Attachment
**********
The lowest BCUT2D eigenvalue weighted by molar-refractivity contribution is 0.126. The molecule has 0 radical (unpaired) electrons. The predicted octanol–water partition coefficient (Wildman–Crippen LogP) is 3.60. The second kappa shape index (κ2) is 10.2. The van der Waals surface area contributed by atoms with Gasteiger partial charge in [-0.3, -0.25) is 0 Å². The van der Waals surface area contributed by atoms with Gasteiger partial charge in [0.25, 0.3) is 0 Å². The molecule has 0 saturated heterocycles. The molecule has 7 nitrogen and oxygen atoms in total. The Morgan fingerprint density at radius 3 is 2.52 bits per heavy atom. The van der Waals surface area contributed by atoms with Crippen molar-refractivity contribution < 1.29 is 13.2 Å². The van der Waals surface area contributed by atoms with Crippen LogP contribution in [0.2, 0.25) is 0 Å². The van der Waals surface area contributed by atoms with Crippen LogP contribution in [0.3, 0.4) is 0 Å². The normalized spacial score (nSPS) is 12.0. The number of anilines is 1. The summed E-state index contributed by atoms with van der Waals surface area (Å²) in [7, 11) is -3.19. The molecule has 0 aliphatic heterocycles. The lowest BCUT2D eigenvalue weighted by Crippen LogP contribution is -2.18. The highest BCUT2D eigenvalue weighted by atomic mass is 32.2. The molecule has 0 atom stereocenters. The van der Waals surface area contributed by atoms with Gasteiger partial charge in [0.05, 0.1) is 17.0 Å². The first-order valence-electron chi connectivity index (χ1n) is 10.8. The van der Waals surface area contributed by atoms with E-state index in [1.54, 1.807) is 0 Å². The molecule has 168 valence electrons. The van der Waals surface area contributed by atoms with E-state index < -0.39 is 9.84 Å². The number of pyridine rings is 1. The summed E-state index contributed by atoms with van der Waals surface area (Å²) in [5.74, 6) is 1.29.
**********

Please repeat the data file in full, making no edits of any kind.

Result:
The lowest BCUT2D eigenvalue weighted by molar-refractivity contribution is 0.126. The molecule has 0 radical (unpaired) electrons. The predicted octanol–water partition coefficient (Wildman–Crippen LogP) is 3.60. The second kappa shape index (κ2) is 10.2. The van der Waals surface area contributed by atoms with Gasteiger partial charge in [-0.3, -0.25) is 0 Å². The van der Waals surface area contributed by atoms with Gasteiger partial charge in [0.25, 0.3) is 0 Å². The molecule has 0 saturated heterocycles. The molecule has 7 nitrogen and oxygen atoms in total. The Morgan fingerprint density at radius 3 is 2.52 bits per heavy atom. The van der Waals surface area contributed by atoms with Crippen molar-refractivity contribution < 1.29 is 13.2 Å². The van der Waals surface area contributed by atoms with Crippen LogP contribution in [0.2, 0.25) is 0 Å². The van der Waals surface area contributed by atoms with Crippen LogP contribution in [0.3, 0.4) is 0 Å². The normalized spacial score (nSPS) is 12.0. The number of anilines is 1. The summed E-state index contributed by atoms with van der Waals surface area (Å²) in [7, 11) is -3.19. The molecule has 0 aliphatic heterocycles. The lowest BCUT2D eigenvalue weighted by Crippen LogP contribution is -2.18. The highest BCUT2D eigenvalue weighted by atomic mass is 32.2. The molecule has 0 atom stereocenters. The van der Waals surface area contributed by atoms with Gasteiger partial charge in [0.05, 0.1) is 17.0 Å². The first-order valence-electron chi connectivity index (χ1n) is 10.8. The van der Waals surface area contributed by atoms with E-state index in [1.54, 1.807) is 0 Å². The molecule has 168 valence electrons. The van der Waals surface area contributed by atoms with E-state index < -0.39 is 9.84 Å². The number of pyridine rings is 1. The summed E-state index contributed by atoms with van der Waals surface area (Å²) in [5.74, 6) is 1.29.